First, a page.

As we told the reader who asked for this test, in our gun evaluations we strive to be fair and present a level playing field. That is why we use proven ammunition when testing a new gun. We generally include a generic ball load and one or two defense loads from the major makers when testing a new gun. This is only fair. Testing an unknown load with a new gun may not prove anything — does the ammunition or the gun bear the responsibility for failures? As one of our raters noted in his work at our sister publication, the well-respected American Gunsmith, and as a private gun fixer, he keeps a supply of generic ball from Federal, Fiocchi, Black Hills, Speer, and Winchester on hand. The gun is sick if it doesn't feed these loads. By the same token, when testing the ammunition in this report, we did not pick up new guns, but instead relied on proven firearms from our team's collections that have proven reliable and reasonably accurate.
We were able to collect loads in thirteen calibers for use in this feature. During the test, our shooters used a Bullshooters pistol rest to confirm accuracy. Some of the results were excellent, others poor, and most fair. Accuracy is relative, and the 38-caliber Iver Johnson break-top would not be in same accuracy range as a tuned 45 ACP or 9mm pistol, but we expected some type of pattern.
One note about these burner loads: Brand performance isn't always consistent among the makers of inexpensive ammunition. One maker may have a poor load in one caliber and a standout in another. Let the buyer beware, but we found good loads for practice in most cases. We fired at least 50 rounds of each load tested, including 35 rounds off hand and three five-shot accuracy groups. Accuracy testing was conducted at a distance appropriate for the handgun.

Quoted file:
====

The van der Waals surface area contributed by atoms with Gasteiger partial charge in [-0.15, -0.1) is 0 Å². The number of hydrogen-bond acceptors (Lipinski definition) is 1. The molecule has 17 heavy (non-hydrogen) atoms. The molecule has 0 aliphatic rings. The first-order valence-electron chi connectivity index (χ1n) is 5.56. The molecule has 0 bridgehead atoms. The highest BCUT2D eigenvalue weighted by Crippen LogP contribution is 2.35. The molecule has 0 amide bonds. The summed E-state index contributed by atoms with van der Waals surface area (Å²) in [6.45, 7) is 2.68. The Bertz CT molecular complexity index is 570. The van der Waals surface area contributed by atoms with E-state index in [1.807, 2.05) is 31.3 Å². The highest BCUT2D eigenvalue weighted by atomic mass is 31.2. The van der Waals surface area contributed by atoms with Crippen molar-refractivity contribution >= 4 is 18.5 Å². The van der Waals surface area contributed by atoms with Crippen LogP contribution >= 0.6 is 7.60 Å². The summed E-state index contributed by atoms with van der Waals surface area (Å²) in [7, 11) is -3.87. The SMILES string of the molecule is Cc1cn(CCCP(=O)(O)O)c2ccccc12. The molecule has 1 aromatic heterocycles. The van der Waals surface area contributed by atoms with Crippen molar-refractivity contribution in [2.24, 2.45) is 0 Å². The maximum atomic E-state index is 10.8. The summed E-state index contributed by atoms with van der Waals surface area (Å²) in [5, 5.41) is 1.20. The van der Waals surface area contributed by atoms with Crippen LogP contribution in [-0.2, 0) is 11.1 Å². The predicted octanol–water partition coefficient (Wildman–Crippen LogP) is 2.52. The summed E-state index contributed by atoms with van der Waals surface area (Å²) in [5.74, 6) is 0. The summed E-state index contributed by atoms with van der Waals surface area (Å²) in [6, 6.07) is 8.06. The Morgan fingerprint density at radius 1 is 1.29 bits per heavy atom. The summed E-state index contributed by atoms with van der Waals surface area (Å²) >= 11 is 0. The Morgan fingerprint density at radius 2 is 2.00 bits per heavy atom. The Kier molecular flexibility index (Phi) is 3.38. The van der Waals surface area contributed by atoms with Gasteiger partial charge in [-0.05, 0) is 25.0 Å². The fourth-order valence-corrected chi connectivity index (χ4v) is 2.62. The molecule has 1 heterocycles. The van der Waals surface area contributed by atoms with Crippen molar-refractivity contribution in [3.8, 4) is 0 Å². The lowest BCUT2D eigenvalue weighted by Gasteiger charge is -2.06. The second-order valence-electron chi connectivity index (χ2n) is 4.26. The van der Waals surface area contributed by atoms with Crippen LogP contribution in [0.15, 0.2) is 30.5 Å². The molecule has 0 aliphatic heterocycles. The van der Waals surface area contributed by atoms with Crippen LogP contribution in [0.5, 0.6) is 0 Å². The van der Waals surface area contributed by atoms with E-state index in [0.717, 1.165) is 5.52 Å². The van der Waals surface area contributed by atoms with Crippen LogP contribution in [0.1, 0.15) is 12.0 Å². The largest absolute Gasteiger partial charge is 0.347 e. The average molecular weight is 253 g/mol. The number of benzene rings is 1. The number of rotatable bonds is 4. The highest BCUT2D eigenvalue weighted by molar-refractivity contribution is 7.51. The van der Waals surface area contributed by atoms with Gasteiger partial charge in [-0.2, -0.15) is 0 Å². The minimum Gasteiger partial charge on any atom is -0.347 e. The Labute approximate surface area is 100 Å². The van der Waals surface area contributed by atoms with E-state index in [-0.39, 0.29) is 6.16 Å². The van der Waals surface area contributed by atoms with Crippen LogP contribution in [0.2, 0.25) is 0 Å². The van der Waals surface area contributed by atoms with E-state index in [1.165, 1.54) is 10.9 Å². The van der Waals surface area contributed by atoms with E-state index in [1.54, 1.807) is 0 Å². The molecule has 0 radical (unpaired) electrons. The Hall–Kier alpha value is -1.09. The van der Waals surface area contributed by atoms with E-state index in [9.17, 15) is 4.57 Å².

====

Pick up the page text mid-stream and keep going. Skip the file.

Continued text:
In each case, we describe the performance of the test rounds, but we highlight one round in particular that we recommend.
You can never have enough magazines. Modern pistol shooters practice hard; compete in IDPA, IPSC, and Three Gun matches. They need reliable equipment. Personal-defense shooters need reliable, functional magazines at a fair price. In this installment, we are testing magazines for fit, function, reliability and durability. In common with recoil, striker, and hammer springs, magazines should be replaced from time to time. While new springs may help magazines retain some function, there is a time when cracked or bent feed lips demand the magazine be discarded.
In this test, we followed the same criteria we used in testing 1911 magazines, except this test was more diverse in both handguns and cartridges. The handguns used in the test were proven examples, with few function exceptions. Since the firearms had long-ago proven reliable, there would be no confusion as to which part was responsible for the malfunction, the pistol or the magazine. We also used good-quality ammunition to test the magazines. In each case, we used at least two magazines of each type to bang on.
Using proven criteria and a team of experienced raters, we learned some magazines were durable and service grade; that is, we would be comfortable putting them into "service" in critical situations. We also learned others were okay for range use, but not critical use. In all of these cases, we recommend spending a little more for service-grade magazines across the board for all uses. We don't think it's advisable to mix low performers with high performers in this critical area of function.